“A child said ‘What is the grass?’fetching it to me with full hands; / How could I answer the child?”*
In Whitman’s sweet and stunning poem Song of Myself, first published in 1855, grass becomes the overarching symbol for the people of the new democratic America: common, plentiful, vigorous, and every one precious. Each time I read this work again, I am inspired, joyful, puzzled yet enlarged, and uplifted. I know of no other poem expressing such total love and acceptance for every kind of person, especially common American working people, embracing every kind of human experience, even every aspect of creation and the universe, from vegetation to animals to the cosmos.
However, not every reader has this experience when first attempting this strange and beautiful, yet down-to-earth, poem. Though written using everyday vocabulary completely free of traditional poetic structures, this poem may at first seem odd or hard to decipher. For, as Robert Haas, critic and editor of Whitman’s work has written, “It was then and is now an astonishment, perhaps the most unprecedented poem in the English language. It is also an important document in the history of American culture.”
I would like every reader to have access to this remarkable multi-faceted, landmark work. Walk with me a while and let me see if I can share some ideas that will help orient you toward understanding and enjoyment of Song of Myself.
From America’s Gilded Age: The Biltmore Mansion was built by George Washington Vanderbilt II between 1889 and 1895. It is the largest privately owned house in the United States, at 178,926 square feet.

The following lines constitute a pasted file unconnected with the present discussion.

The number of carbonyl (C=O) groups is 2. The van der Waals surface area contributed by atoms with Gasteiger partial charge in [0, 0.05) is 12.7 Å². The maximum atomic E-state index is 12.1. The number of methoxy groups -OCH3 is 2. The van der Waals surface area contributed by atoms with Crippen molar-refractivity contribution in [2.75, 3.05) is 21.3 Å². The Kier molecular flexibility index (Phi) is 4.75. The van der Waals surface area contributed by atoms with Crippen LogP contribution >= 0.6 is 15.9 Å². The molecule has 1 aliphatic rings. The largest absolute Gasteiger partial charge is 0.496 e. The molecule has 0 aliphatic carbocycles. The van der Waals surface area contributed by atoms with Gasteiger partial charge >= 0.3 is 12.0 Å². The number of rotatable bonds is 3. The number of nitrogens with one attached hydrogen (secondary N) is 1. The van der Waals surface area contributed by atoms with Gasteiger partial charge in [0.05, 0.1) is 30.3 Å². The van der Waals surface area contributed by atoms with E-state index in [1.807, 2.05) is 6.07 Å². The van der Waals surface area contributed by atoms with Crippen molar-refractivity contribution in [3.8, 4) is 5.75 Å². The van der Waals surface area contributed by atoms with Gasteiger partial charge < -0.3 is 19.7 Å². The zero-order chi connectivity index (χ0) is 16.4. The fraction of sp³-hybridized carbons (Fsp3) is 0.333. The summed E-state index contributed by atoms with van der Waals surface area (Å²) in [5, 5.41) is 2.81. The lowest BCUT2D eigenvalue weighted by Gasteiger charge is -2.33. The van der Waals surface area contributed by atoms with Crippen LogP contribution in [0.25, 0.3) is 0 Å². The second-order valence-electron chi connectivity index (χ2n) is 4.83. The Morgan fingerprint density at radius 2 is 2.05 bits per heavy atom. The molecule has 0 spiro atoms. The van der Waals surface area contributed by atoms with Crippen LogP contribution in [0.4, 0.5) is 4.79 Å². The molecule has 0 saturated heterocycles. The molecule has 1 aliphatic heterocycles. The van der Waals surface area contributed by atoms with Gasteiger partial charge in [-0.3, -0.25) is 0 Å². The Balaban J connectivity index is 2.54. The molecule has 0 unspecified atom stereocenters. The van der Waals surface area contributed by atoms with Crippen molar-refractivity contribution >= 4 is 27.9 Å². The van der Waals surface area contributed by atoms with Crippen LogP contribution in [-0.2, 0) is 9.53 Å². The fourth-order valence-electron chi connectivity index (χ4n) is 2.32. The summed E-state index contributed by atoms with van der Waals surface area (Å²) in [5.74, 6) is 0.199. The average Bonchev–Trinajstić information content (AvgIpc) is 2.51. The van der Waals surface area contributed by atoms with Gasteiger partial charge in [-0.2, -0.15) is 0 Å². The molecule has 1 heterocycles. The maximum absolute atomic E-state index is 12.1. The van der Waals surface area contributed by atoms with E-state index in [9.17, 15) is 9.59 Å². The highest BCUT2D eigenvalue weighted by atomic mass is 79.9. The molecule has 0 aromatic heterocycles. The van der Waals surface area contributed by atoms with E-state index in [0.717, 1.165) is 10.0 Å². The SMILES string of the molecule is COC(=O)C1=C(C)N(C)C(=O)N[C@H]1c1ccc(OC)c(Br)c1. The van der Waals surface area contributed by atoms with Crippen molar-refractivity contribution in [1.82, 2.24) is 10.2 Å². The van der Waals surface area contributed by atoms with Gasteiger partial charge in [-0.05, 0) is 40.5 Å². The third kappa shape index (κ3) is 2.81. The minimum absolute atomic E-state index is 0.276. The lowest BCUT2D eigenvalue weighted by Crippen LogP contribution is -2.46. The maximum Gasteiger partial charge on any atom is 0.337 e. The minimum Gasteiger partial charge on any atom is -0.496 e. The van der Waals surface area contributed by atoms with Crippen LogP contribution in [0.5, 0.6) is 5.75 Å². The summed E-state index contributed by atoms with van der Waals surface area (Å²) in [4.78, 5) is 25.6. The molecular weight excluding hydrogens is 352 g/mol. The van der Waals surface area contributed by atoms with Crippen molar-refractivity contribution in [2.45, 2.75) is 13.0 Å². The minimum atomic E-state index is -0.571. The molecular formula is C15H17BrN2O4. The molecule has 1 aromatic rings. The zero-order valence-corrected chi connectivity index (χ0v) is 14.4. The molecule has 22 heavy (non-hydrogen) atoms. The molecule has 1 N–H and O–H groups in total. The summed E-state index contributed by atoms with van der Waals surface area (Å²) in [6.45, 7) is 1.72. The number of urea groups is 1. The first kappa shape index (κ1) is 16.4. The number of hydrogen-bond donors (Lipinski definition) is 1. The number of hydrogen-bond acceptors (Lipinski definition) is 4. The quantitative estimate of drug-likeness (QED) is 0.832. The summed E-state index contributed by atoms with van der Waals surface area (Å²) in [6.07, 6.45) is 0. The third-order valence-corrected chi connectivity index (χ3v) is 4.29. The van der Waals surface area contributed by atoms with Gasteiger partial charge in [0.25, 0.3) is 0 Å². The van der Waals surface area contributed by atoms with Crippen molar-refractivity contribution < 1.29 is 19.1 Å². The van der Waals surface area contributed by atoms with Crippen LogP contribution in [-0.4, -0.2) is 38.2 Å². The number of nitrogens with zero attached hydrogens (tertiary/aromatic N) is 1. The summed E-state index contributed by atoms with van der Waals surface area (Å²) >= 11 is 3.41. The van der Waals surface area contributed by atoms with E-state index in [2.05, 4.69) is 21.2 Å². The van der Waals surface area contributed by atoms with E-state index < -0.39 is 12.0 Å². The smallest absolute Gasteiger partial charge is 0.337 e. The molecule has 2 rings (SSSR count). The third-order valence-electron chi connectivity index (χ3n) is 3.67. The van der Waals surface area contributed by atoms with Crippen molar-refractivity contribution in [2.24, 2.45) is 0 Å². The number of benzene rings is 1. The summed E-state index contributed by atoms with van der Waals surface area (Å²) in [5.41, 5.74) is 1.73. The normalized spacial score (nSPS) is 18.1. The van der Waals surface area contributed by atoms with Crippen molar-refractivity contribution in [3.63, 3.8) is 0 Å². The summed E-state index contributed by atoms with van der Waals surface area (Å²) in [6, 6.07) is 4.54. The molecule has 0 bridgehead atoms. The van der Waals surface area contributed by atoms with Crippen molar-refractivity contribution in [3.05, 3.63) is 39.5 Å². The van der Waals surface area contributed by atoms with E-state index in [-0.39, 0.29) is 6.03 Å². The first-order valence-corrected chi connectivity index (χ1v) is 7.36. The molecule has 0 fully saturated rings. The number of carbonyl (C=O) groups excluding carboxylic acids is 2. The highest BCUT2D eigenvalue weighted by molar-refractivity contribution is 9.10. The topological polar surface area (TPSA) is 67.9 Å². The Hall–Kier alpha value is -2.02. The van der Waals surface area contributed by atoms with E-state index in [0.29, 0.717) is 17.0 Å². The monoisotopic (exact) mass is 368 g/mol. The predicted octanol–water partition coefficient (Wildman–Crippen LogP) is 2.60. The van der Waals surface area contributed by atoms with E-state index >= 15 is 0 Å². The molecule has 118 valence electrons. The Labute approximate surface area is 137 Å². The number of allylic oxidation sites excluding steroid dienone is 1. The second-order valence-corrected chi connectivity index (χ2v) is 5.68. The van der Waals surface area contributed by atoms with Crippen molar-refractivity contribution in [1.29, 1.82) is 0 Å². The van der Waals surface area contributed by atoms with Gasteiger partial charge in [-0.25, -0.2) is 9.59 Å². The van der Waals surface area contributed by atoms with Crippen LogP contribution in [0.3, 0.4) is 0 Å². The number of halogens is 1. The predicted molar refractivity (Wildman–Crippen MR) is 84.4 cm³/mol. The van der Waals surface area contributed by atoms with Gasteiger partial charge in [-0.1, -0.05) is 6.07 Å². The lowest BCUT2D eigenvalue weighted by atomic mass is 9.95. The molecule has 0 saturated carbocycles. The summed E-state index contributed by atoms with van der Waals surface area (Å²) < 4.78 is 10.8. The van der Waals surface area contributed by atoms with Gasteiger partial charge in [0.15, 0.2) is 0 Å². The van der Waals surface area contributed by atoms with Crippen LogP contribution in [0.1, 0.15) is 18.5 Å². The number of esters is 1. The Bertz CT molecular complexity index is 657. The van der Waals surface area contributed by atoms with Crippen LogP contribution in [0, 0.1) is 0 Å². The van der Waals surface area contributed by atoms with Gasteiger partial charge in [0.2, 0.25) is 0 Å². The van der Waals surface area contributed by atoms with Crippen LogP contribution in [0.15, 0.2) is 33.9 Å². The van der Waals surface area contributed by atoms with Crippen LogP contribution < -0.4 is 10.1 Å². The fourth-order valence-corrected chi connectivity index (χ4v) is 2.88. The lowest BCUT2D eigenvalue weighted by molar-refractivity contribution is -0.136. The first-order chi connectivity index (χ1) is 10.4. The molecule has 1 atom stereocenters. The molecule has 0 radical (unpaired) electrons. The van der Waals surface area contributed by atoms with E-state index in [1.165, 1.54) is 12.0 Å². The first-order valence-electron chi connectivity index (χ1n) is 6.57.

Special Announcement! Now available on Readgreatliterature.com: a new reading list covering American literature from the “Gilded Age,” the period from the end of the Civil War in 1865 to the beginning of WW I in 1914. Click HERE to see the new reading list—but before you click, you might want to take a moment to read in this post about three important literary trends that happened during these years: Regionalism, Realism, and American Naturalism.
What is the Gilded Age?
First, what is the Gilded Age? These years between the ending of the Civil War in 1865 and the beginning of WW I in 1914 ushered sweeping changes into American life and culture: rapid industrialization, large numbers of people moving from the country into cities, an explosion in immigration numbers (over 20 million immigrants between 1880 and 1920), increasing wealth, and pursuit of material success shown through conspicuous consumption. The era got its name from The Gilded Age, a novel published in 1873 by Mark Twain and Charles Dudley Warner. The novel satirized greed and political corruption that suddenly seemed more common in American life than it had before.